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Spivak on Consumer Wines: Geyser Peak

March 11th, 2009 · No Comments

Here’s a hypothetical situation, an agricultural version of Jonathan Swift’s Modest Proposal:

Assume you are a highly successful commercial farmer, with assets in the billions. You decide that you want to grow corn in some region of the world where corn will not naturally grow: under the polar icecap, or in the Mohave Desert. You want to do this because you’ve always been able to accomplish anything you wanted to do, because you feel it will bring you status and acclaim, and most of all because you can.

After fighting the elements for years, you finally produce your corn. The only problem is that it has cost a fortune. In addition to investing millions to create artificial conditions where the cultivation of corn was possible, you had to buy heavy equipment, and hire both skilled managers and a qualified labor force. Your corn comes to market at $5 per ear, which is reasonable considering the cost of the project. The public, however, refuses to buy it. They don’t care about your dreams and aspirations, or what you wanted to prove to yourself. They only want an ear of corn.

GEYSER PEAK HITS AND MISSES

Of course, this is an exaggeration. Geyser Peak is not actually similar to a $5 ear of corn. The better comparison is to something which costs $1.50 and vaguely resembles an ear of corn. Some of these releases (Cabernet Sauvignon) do taste like wine, but others (Chardonnay) are not even close. They are grotesque examples of wine-like beverages.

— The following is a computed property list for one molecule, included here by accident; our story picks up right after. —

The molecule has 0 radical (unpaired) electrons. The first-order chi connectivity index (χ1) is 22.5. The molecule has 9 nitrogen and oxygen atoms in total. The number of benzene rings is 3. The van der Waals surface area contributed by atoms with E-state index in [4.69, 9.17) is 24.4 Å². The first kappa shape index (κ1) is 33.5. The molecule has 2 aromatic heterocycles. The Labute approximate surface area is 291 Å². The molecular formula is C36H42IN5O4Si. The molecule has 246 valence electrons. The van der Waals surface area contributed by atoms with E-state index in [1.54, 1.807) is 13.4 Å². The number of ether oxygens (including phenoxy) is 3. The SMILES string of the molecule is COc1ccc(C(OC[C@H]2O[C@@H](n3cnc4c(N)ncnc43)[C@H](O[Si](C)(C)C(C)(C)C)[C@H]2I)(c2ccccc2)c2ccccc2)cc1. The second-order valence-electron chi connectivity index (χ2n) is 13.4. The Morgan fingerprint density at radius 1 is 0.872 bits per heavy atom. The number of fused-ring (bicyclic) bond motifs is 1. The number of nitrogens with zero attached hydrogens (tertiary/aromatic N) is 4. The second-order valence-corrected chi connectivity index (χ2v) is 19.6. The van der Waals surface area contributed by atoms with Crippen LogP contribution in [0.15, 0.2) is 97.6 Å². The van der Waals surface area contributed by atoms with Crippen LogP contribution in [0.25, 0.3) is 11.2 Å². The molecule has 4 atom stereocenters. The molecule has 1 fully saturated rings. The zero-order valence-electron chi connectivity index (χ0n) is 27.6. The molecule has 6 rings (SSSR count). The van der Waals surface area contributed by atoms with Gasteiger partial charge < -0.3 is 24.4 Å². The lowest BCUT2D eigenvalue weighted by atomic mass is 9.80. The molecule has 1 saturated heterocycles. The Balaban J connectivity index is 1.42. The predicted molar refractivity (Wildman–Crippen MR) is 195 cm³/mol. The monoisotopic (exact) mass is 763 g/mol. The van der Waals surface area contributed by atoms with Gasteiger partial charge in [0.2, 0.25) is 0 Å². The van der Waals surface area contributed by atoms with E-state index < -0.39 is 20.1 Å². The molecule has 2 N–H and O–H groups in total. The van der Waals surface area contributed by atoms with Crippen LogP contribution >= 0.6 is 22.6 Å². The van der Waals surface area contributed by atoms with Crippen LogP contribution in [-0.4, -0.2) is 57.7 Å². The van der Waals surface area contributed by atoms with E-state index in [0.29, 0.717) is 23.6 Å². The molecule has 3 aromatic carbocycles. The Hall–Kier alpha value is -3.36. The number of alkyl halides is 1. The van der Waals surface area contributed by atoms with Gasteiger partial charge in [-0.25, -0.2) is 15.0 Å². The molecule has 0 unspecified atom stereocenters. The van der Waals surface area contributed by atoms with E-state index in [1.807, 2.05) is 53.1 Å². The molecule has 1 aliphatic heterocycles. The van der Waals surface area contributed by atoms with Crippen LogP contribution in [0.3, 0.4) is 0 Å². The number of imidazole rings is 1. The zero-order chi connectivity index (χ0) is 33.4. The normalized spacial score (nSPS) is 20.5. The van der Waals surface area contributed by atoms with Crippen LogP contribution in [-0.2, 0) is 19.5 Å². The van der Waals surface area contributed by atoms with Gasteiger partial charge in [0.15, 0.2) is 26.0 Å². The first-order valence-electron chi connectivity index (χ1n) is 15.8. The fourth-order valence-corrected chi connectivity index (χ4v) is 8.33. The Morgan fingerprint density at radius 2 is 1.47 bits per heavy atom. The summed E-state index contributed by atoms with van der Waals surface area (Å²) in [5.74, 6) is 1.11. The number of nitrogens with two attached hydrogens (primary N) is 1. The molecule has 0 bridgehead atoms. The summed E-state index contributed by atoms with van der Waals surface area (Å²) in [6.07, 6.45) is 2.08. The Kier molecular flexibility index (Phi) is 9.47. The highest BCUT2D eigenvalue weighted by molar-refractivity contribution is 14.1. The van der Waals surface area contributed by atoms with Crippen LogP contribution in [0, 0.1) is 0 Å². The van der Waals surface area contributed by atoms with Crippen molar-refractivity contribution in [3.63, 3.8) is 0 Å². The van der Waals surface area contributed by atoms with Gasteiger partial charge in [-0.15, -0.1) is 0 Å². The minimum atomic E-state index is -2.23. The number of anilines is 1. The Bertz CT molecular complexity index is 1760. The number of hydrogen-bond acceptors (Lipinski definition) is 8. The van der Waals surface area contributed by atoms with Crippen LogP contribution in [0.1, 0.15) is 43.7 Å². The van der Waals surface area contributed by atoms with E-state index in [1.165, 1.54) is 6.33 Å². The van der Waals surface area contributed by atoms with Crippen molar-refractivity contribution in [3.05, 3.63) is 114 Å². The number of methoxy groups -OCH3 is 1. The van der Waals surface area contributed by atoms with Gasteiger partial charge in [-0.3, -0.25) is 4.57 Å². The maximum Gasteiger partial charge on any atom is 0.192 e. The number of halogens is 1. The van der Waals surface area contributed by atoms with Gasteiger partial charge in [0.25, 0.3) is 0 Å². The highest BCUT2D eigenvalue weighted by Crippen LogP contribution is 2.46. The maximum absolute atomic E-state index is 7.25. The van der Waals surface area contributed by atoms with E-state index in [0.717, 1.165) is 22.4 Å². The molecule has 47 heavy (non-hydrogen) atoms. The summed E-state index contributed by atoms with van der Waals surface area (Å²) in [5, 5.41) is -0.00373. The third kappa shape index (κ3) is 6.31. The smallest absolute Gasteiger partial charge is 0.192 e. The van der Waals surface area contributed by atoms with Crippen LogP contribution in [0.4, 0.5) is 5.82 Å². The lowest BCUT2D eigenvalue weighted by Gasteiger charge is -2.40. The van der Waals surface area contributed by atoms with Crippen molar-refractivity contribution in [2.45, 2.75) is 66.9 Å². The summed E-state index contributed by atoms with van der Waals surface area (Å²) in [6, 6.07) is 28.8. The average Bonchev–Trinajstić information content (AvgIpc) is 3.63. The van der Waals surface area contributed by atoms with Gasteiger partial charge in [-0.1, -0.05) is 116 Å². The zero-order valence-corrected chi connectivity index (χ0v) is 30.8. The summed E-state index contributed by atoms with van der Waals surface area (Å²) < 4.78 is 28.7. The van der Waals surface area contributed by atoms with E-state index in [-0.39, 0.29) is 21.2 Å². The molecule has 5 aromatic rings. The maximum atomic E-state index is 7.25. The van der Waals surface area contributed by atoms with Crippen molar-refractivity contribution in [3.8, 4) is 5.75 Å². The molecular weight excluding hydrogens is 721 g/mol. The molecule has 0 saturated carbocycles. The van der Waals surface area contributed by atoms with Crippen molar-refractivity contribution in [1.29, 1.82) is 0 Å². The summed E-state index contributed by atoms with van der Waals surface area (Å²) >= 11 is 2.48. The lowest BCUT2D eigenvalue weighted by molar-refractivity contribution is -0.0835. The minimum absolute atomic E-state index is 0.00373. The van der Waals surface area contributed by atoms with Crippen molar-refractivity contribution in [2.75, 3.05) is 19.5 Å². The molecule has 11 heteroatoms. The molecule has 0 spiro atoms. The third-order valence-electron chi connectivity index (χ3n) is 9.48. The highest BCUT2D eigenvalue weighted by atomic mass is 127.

Harsh? Sure. But not as harsh as Geyser Peak Chardonnay.

SAUVIGNON BLANC: Light to medium-bodied, with good acidity and bracing citrus flavors; rich enough to serve as a cocktail, yet has the ability to pair well with shellfish and fish in light sauces.  Spivak rating: B-

CHARDONNAY: Medium-bodied and heavily oaked, with low acidity and lots of residual sugar. Spivak rating: C

MERLOT: Soft and rich, with low acidity and a lush texture; while cleanly made and pleasant to drink, the price is out of line with the quality in the bottle.  Spivak rating: C+

CABERNET SAUVIGNON: Ripe, vibrant flavors of stewed plums and dark berries are nicely framed by good acidity; pair well with dishes ranging from roast chicken up to (and including) red meats.  Spivak rating: B

GEYSER PEAK SUMMARY:

  • PRICING: $11-17
  • BEST WINE: Cabernet Sauvignon
  • WORST WINE: Chardonnay

The Spivak Scale
A = An excellent to outstanding wine of spectacular depth and character; worth a splurge; cellar material.
B = Good to very good; worth the money for current drinking or laying down.
C = Fair to average; suitable for current drinking; pricey compared to other wines of its type.
D = Poor to below average; a weak example of its type; seriously overpriced.
Plusses and minuses are awarded. The value-for-money ratio always comes into play; a wine which deserves a B at $15 may rate a B+ at $10, or a B- at $20. If most wines within a category normally cost $15, those selling for $25 bear a special burden. If a wine sells for $75-$100, it bears a burden regardless of its peers – this is a steep tariff for a bottle of fermented grape juice, and we all expect it to perform accordingly.
For those addicted to the 100-point scale, here are the rough equivalents:
A = 96-100
A- = 92-96
B+ = 88-91
B = 86-89
B- = 82-85
C+ = 78-81
C = 75-79
C- = 70-75
Mark Spivak hosts the wine show Uncorked! Radio on WXEL-90.7 FM Tuesday nights at 7 p.m. He also writes his own blog, Spivak on Wine, and is the wine and spirits editor for the Palm Beach Media Group. Here, he writes on the wines most often purchased on a daily basis by consumers, typically bought at grocery stores, warehouse stores, and other outlets that are not wine-specific.

Tags: Mark Spivak on Consumer Wines · Sips: Drinkables

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